1: Double a = new Double(Double.NaN); 2: Double b = new Double(Double.NaN); 3: 4: if( Double.NaN == Double.NaN ) 5: System.out.println("True"); 6: else 7: System.out.println("False"); 8: 9: if( a.equals(b) ) 10: System.out.println("True"); 11: else 12: System.out.println("False");
<i>--Agrah Upadhyay--</i><br />Final Year B.Tech SCJP,SCWCD,SCBCD <br /> <br /><b>Now since the real test for any choice is having to make the same choice again,knowing full well what it might cost.</b>-Oracle
And Equal Constants wen equated Shud Equate 2 True
The behavior of Double.NaN is defined by the Java Language Specification: All numeric operations with NaN as an operand produce NaN as a result. As has already been described, NaN is unordered, so a numeric comparison operation involving one or two NaNs returns false and any != comparison involving NaN returns true, including x!=x when x is NaN.
Please make the extra effort to write out words such as "when", "should", and "to". The extra keystrokes won't cost much in the way of time, and the enhanced clarity will be appreciated by those communicating on a forum with international readership.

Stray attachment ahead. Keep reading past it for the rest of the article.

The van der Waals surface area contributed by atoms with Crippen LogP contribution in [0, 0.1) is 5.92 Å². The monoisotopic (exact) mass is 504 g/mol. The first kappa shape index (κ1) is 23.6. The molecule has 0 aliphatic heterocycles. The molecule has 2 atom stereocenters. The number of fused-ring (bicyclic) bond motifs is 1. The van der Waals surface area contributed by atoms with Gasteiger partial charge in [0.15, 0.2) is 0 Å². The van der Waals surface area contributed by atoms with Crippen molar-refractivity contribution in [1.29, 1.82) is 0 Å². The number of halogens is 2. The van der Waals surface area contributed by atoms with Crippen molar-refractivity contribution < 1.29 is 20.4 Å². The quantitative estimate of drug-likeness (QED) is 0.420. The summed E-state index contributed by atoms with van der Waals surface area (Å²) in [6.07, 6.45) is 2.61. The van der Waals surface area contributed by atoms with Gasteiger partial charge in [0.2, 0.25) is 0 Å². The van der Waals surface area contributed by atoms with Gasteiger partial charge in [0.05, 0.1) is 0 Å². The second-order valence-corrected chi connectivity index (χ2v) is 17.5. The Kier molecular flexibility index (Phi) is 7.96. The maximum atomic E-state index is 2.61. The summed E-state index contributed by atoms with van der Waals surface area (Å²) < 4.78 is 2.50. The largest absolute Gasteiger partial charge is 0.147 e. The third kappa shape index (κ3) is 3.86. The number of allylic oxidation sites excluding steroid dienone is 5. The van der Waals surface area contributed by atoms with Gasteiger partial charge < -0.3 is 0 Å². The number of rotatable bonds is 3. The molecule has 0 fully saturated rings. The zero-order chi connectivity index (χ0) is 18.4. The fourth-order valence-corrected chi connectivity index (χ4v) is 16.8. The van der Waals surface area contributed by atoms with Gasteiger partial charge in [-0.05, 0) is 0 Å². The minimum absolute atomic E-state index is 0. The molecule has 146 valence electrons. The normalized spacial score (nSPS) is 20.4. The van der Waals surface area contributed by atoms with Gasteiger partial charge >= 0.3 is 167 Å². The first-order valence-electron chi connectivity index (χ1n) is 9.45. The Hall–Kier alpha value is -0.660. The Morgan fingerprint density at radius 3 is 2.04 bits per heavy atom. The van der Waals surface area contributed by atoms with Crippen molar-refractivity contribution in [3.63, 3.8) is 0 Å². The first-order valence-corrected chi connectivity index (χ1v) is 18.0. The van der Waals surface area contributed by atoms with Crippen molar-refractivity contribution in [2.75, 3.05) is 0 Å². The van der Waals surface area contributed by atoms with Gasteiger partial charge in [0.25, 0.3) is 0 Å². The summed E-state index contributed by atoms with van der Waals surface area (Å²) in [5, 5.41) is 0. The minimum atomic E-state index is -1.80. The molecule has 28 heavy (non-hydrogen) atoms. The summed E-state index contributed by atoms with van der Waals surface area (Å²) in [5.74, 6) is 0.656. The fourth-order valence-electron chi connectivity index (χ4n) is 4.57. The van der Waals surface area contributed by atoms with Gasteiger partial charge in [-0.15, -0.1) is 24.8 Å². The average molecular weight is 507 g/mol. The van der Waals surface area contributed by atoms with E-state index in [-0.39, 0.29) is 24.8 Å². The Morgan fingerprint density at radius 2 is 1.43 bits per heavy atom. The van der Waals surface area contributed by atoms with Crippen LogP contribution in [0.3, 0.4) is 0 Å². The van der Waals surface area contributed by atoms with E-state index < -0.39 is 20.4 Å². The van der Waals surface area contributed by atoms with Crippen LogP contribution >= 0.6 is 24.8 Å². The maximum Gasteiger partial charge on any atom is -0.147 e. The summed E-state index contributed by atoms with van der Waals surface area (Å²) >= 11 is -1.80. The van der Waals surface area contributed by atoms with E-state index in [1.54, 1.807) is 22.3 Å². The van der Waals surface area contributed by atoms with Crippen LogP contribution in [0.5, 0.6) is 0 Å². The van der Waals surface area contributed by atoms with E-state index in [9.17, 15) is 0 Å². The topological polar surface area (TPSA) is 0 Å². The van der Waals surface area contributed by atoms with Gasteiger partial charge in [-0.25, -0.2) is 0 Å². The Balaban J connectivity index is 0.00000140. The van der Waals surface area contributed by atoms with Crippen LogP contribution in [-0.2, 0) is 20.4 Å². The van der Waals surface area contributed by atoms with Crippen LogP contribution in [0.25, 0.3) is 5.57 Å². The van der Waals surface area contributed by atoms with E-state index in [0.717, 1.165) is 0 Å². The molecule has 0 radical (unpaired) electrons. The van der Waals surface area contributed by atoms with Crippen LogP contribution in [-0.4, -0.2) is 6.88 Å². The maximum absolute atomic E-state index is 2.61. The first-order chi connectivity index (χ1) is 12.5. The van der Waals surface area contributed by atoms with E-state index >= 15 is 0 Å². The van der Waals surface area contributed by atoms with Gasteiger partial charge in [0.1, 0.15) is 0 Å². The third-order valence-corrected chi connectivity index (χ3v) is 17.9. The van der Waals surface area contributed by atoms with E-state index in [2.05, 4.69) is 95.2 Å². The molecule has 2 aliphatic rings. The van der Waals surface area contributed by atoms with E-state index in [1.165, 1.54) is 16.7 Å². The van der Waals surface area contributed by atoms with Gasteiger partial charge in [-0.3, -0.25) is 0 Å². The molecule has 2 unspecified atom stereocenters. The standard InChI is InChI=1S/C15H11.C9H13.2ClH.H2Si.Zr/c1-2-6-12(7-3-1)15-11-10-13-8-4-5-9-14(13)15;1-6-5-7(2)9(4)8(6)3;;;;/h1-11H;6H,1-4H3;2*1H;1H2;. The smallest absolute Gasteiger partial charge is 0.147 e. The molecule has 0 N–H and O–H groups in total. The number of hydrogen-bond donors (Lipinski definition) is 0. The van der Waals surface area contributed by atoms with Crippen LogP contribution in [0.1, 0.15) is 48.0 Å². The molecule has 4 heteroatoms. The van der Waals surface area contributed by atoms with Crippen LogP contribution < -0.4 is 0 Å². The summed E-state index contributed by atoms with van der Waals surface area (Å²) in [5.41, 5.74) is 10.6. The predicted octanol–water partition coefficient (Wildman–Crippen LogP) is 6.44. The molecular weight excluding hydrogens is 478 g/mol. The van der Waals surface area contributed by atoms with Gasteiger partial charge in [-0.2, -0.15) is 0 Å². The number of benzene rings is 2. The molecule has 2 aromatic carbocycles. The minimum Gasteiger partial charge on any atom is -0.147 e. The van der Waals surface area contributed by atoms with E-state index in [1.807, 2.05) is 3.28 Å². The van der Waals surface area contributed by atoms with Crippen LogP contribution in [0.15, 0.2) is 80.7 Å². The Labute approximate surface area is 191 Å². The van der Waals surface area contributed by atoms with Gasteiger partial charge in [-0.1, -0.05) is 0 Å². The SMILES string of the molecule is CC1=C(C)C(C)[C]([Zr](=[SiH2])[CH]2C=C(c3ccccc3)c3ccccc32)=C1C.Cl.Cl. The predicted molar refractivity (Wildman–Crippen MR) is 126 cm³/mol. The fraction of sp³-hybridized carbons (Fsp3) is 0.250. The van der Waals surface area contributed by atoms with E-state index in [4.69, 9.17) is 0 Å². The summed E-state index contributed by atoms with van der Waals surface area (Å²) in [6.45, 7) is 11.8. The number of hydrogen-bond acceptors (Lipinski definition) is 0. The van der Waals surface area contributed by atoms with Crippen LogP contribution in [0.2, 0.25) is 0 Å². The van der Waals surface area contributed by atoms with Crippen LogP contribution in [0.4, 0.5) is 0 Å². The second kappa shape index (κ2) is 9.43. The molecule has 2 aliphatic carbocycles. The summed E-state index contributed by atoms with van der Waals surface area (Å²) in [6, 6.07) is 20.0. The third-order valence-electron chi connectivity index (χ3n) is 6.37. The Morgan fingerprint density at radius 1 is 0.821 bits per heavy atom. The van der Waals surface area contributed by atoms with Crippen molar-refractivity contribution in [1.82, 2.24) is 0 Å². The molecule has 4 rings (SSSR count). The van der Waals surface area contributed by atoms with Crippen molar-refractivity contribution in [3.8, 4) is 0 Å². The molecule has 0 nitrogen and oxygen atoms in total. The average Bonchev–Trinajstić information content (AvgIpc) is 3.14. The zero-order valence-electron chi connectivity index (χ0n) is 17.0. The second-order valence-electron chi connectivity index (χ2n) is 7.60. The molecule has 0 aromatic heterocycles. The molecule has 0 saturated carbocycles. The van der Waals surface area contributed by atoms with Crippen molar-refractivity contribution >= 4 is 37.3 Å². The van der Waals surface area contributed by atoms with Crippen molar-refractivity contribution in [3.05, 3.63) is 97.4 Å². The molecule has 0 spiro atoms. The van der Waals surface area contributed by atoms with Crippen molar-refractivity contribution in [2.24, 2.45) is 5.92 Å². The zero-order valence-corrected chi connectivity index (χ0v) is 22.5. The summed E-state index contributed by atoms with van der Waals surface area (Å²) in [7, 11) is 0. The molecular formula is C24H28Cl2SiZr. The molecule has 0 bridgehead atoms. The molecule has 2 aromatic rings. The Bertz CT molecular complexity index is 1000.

Therefore, you should ask "Why is the output 'False True'?", rather than "What is the output?". You can easily find out the output yourself, and that's not really the source of your confusion. The issue at hand is *why* the output is the way it is, and unrelated questions just get in the way...
But What's The Reason For equals() which Return True
Good question, easily answered by looking at the API:
If d1 and d2 both represent Double.NaN, then the equals method returns true, even though Double.NaN==Double.NaN has the value false.
It's an extremely important skill to learn to read the API and become familiar with the tools you will use to program Java. Java has an extensive set of documentation that you can even download for your convenience. These "javadocs" are indexed and categorized so you can quickly look up any class or method. Take the time to consult this resource whenever you have a question - you'll find they typically contain very detailed descriptions and possibly some code examples.